The post-meeting survey repeated questions around role challenges and enablers as well as questions pertaining to the running of the meetings. This allowed for the evaluation of the trend over time; an evaluation of the initial 12 months was conducted, gauging the group’s overall experiences and perceptions of the collaboration.

In November 2017, the first ‘Metropolitan Melbourne and Surrounding Areas Wound CNC Collaborative group’ meeting was held at the Royal Melbourne Hospital, comprising of wound management CNCs and Stoma Therapy CNCs who had the portfolio of inpatient wound management leadership from 12 public health services from Melbourne and surrounding areas (Melbourne Health, Alfred Health, Austin Health, Barwon Health, Eastern Health, Monash Health, Northeast Health Wangara a, Northern Health, Peninsula Health, Peter MacCallum Cancer Centre, St Vincent’s Hospital and Western Health).

Four key priorities were established by the group including; collaboration and sharing of resources related to preventable skin harm; product and equipment discussion forum; research sharing and development; and professional development opportunities for members.

Evaluation of the collaboration indicated that it had a positive impact on experiences of professional isolation by providing a space for:

  • sharing of knowledge;
  • information and experience;
  • promoted networking; and
  • allowed collegial support and professional relationships to grow.

Members also drew support through group email communication where clinical queries or practice recommendations were shared. Health services were able to utilise the combined knowledge and experience of the group via their representative who was able to draw on the feedback and responses of the members.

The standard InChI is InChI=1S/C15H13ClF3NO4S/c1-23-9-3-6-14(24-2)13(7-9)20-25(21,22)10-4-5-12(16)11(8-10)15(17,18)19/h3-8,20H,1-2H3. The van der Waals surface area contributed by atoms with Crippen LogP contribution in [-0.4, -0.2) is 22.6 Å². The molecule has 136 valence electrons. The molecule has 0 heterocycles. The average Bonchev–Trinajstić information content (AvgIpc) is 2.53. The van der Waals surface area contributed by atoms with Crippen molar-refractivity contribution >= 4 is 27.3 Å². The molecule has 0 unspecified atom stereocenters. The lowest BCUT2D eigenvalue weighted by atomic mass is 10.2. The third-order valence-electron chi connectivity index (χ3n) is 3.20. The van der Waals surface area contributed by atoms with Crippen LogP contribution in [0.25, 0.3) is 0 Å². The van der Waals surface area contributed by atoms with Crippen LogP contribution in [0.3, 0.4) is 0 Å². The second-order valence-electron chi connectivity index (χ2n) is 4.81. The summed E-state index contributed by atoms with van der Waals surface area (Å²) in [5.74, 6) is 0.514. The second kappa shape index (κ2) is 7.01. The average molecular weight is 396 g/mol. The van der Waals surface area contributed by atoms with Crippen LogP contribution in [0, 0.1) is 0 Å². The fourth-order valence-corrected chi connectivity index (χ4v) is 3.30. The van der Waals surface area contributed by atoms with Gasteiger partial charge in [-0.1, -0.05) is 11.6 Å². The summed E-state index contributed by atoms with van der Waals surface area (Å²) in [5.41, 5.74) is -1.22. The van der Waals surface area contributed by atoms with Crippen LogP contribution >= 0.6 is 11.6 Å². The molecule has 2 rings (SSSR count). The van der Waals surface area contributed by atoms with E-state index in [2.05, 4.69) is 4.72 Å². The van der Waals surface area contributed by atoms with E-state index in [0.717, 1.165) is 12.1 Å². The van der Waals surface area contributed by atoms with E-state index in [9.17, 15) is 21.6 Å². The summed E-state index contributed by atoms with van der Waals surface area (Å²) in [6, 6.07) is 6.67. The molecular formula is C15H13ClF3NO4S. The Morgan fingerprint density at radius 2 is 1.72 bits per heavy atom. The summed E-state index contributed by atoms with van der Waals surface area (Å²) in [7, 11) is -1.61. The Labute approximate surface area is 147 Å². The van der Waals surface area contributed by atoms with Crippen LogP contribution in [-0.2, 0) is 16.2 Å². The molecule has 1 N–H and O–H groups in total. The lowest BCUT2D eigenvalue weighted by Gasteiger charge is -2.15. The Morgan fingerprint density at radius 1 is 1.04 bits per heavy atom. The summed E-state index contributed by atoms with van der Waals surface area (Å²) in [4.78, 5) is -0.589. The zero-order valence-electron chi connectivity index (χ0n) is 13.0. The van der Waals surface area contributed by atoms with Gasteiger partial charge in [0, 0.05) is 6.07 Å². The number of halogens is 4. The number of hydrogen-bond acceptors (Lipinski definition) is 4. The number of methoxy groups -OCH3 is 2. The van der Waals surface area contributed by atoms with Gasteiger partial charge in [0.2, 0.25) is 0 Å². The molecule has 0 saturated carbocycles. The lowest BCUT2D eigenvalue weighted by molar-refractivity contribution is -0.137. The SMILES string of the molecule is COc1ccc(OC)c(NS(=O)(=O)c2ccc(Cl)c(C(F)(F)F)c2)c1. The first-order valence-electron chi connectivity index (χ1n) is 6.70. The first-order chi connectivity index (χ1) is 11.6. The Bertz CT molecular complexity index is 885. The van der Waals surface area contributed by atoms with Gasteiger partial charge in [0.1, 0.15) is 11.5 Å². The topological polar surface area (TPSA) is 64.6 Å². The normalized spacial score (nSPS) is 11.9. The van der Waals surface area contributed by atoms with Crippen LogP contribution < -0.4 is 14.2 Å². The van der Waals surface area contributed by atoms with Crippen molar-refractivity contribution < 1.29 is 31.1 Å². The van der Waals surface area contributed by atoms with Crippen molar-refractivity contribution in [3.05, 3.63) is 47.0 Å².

Working together and avoiding duplication of effort meant all health services involved gained benefit from this group. This occurred through the sharing of local processes, allowing the group to discuss and debate best practice and establish consensus statements relevant to the field. Group consensus statements were then shared with local organisations for use in their own internal processes.

Feedback from members indicated they found the collaboration supported the streamlining of local processes and work prioritisation, inspiring participants to bring knowledge and ideas back to their health service.

Professional development opportunities were incorporated into the meetings through presentations provided by members of the group as well as guest speakers. The evaluation indicated that learning opportunities during the meetings were valued.